• Shuffle
    Toggle On
    Toggle Off
  • Alphabetize
    Toggle On
    Toggle Off
  • Front First
    Toggle On
    Toggle Off
  • Both Sides
    Toggle On
    Toggle Off
  • Read
    Toggle On
    Toggle Off

Card Range To Study



Play button


Play button




Click to flip

Use LEFT and RIGHT arrow keys to navigate between flashcards;

Use UP and DOWN arrow keys to flip the card;

H to show hint;

A reads text to speech;

39 Cards in this Set

  • Front
  • Back
Humans have surpassed the Earth’s capacity to support us.

- We are using 30% more of the planet’s resources than are available on a sustainable basis.
Scientists gather information about something not well known or that cannot be manipulated in experiments.
Observational (descriptive) science
Research that proceeds in a structured manner using experiments to test hypotheses through the scientific method.
Hypothesis-driven science
This type of experiment yield the strongest evidence.
Manipulative experiments
This type of experiment shows real-world complexity.
Natural experiments
A widely accepted explanation of one or more cause-and-effect relationships.
The study of good and bad, right and wrong.

- Relativists: ethics vary with social context.

- Universalists: right and wrong remains the same across cultures and situations.
Application of ethical standards to relationships between human and non-human entities.
Environmental ethics
Involves the fair treatment of all people with respect to the environment, regardless of race, income, or ethnicity.
Environmental Justice
The accumulated wealth of Earth.
Natural capital
Which nation has the largest ecological footprint?
What is the fastest growing cause that leads to a large ecological footprint?
The burning of fossil fuels to release carbon dioxide.
Do vegetarians have a smaller ecological footprint than meat eaters?
Yes; Animals use the energy in their food for their metabolism, so only 10% of the calories they eat are available to the meat eater.
Model that measures the impact in terms of pollution or resource consumption.
IPAT model
What is the hardest part of challenge of sustaining human well‐being?
Resolving the energy-economy-environment dilemma
Name three options to address climate change.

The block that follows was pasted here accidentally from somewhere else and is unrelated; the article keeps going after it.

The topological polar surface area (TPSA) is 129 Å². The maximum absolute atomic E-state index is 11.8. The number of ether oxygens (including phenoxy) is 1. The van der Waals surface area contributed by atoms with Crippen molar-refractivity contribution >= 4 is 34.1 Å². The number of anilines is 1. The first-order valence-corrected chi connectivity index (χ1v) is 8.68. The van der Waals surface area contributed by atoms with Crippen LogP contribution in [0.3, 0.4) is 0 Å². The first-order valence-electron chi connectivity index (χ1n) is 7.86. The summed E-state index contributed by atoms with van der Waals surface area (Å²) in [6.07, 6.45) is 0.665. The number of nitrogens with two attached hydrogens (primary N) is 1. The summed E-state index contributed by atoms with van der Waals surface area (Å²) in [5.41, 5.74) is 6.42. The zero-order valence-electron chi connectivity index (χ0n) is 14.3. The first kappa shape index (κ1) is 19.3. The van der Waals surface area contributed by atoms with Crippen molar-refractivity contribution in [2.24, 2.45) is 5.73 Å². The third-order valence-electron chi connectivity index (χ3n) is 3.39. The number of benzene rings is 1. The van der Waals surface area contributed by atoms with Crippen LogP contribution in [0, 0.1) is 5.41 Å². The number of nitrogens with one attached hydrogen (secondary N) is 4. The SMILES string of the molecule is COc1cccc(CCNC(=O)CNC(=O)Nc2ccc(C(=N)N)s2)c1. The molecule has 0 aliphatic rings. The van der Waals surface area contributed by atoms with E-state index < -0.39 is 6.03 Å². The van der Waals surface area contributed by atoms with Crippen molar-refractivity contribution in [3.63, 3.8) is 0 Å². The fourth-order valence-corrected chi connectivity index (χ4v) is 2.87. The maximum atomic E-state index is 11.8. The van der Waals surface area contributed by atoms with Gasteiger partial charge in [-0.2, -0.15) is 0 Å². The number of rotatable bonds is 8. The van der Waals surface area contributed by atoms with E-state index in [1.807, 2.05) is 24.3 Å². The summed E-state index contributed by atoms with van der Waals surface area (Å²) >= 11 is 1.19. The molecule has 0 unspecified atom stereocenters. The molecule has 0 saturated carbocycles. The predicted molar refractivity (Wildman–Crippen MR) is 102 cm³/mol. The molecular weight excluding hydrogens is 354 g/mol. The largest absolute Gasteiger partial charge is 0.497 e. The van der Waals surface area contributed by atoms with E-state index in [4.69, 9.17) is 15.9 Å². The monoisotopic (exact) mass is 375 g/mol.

1.Mitigation: reduce pace and magnitude of climate change.

2.Adaptation: reduce adverse impacts of changes.

3. Suffer the consequences.
Rank in the feeding hierarchy.
Trophic levels
Scavenge waste products or dead bodies.
Break down leaf litter and other non-living material.
A species with a strong or wide-reaching impact far out of proportion to its abundance.
Keystone species
A community changes in response to a disturbance, but later returns to its original state.
The application of population ecology to the study of human populations
Less dense ice floats on liquid water which does what to aquatic species?
Insulates water from cold so aquatic species can survive winter.
Energy needed to change substance to higher energy state (calories/gram).
Latent heat
Name three types of polymers that are essential to life.
1. Proteins
2. Nucleic acids
3. Carbohydrates

- Lipids are not polymers, but are also essential.
Produce tissues, provide structural support, store energy, and transport substances.

- Can serve as enzyme: molecules that promote chemical reactions.
A chemically diverse group of compounds grouped together because they don’t dissolve in water.
Energy can change forms, but cannot be created or destroyed.
First Law of Thermodynamics
The nature of energy changes from a more-ordered to a less-ordered state.
Second Law of Thermodynamics
Output resulting from a system moving in one direction acts as an input that moves the system in the other direction.
Negative feedback loop

- Body temperature
Instead of stabilizing a system, it drives it further toward an extreme
Positive feedback loop
Where nutrients remain for varying amounts of time
Pools (reservoirs)
Movement of nutrients among pools.
Conversion of solar energy to chemical energy by autotrophs.
Primary production
Energy remaining after respiration, used to generate biomass.
Net primary production
Ecosystems whose plants rapidly convert solar energy to biomass.
High net primary productivity
Organisms that gain energy by feeding on others.
Heterotrophs (consumers)
Nitrogen gas is combined (fixed) with hydrogen by nitrogen-fixing bacteria or lightning to become ammonium.
Nitrogen fixation
Bacteria that convert ammonium ions first into nitrite ions then into nitrate ions.

- Animals obtain nitrogen by eating plants or other animals.